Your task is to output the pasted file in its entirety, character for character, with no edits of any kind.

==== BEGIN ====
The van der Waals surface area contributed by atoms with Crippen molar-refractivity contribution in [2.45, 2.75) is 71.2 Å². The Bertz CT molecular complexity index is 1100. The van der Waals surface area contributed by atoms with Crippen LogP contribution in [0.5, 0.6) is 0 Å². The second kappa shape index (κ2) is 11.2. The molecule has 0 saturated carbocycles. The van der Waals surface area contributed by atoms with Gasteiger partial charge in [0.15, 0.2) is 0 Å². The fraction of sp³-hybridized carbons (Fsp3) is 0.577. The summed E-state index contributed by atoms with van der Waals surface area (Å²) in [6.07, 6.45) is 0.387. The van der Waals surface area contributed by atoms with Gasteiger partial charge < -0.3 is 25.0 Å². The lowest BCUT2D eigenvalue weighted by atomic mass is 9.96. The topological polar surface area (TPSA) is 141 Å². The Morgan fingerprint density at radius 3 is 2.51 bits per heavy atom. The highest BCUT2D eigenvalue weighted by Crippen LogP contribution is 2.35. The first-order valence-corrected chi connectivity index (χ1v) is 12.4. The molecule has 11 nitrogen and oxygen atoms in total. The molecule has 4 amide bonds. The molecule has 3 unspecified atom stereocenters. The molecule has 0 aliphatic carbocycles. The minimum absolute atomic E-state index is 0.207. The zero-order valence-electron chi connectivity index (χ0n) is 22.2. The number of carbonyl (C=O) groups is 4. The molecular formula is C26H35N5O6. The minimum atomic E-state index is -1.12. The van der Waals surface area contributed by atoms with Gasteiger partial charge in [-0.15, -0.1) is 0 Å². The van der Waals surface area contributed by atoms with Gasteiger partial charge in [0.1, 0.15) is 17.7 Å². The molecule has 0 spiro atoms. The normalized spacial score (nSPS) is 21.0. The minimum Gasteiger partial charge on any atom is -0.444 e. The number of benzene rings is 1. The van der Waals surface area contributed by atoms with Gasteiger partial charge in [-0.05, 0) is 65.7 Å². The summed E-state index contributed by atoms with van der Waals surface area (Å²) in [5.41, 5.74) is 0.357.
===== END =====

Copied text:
The van der Waals surface area contributed by atoms with Crippen molar-refractivity contribution in [2.45, 2.75) is 71.2 Å². The Bertz CT molecular complexity index is 1100. The van der Waals surface area contributed by atoms with Crippen LogP contribution in [0.5, 0.6) is 0 Å². The second kappa shape index (κ2) is 11.2. The molecule has 0 saturated carbocycles. The van der Waals surface area contributed by atoms with Gasteiger partial charge in [0.15, 0.2) is 0 Å². The fraction of sp³-hybridized carbons (Fsp3) is 0.577. The summed E-state index contributed by atoms with van der Waals surface area (Å²) in [6.07, 6.45) is 0.387. The van der Waals surface area contributed by atoms with Gasteiger partial charge < -0.3 is 25.0 Å². The lowest BCUT2D eigenvalue weighted by atomic mass is 9.96. The topological polar surface area (TPSA) is 141 Å². The Morgan fingerprint density at radius 3 is 2.51 bits per heavy atom. The highest BCUT2D eigenvalue weighted by Crippen LogP contribution is 2.35. The first-order valence-corrected chi connectivity index (χ1v) is 12.4. The molecule has 11 nitrogen and oxygen atoms in total. The molecule has 4 amide bonds. The molecule has 3 unspecified atom stereocenters. The molecule has 0 aliphatic carbocycles. The minimum absolute atomic E-state index is 0.207. The zero-order valence-electron chi connectivity index (χ0n) is 22.2. The number of carbonyl (C=O) groups is 4. The molecular formula is C26H35N5O6. The minimum atomic E-state index is -1.12. The van der Waals surface area contributed by atoms with Gasteiger partial charge in [-0.15, -0.1) is 0 Å². The van der Waals surface area contributed by atoms with Gasteiger partial charge in [0.1, 0.15) is 17.7 Å². The molecule has 0 spiro atoms. The normalized spacial score (nSPS) is 21.0. The minimum Gasteiger partial charge on any atom is -0.444 e. The number of benzene rings is 1. The van der Waals surface area contributed by atoms with Gasteiger partial charge in [-0.05, 0) is 65.7 Å². The summed E-state index contributed by atoms with van der Waals surface area (Å²) in [5.41, 5.74) is 0.357.